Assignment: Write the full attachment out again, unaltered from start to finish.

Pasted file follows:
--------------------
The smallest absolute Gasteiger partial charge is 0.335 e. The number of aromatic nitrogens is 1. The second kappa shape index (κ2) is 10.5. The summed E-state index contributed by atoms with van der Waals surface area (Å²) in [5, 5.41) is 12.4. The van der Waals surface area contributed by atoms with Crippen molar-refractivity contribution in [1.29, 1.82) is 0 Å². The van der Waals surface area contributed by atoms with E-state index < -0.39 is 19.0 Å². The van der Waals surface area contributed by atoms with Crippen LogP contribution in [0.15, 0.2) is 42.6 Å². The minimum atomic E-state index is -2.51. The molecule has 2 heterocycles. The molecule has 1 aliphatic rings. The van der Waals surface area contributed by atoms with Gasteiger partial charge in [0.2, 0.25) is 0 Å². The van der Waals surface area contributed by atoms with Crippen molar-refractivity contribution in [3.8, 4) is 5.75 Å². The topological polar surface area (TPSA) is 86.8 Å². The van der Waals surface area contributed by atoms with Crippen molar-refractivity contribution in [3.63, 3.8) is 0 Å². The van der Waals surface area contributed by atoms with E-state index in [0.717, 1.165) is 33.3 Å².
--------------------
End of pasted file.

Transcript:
The smallest absolute Gasteiger partial charge is 0.335 e. The number of aromatic nitrogens is 1. The second kappa shape index (κ2) is 10.5. The summed E-state index contributed by atoms with van der Waals surface area (Å²) in [5, 5.41) is 12.4. The van der Waals surface area contributed by atoms with Crippen molar-refractivity contribution in [1.29, 1.82) is 0 Å². The van der Waals surface area contributed by atoms with E-state index < -0.39 is 19.0 Å². The van der Waals surface area contributed by atoms with Crippen LogP contribution in [0.15, 0.2) is 42.6 Å². The minimum atomic E-state index is -2.51. The molecule has 2 heterocycles. The molecule has 1 aliphatic rings. The van der Waals surface area contributed by atoms with Gasteiger partial charge in [0.2, 0.25) is 0 Å². The van der Waals surface area contributed by atoms with Crippen molar-refractivity contribution in [3.8, 4) is 5.75 Å². The topological polar surface area (TPSA) is 86.8 Å². The van der Waals surface area contributed by atoms with Crippen molar-refractivity contribution in [3.63, 3.8) is 0 Å². The van der Waals surface area contributed by atoms with E-state index in [0.717, 1.165) is 33.3 Å².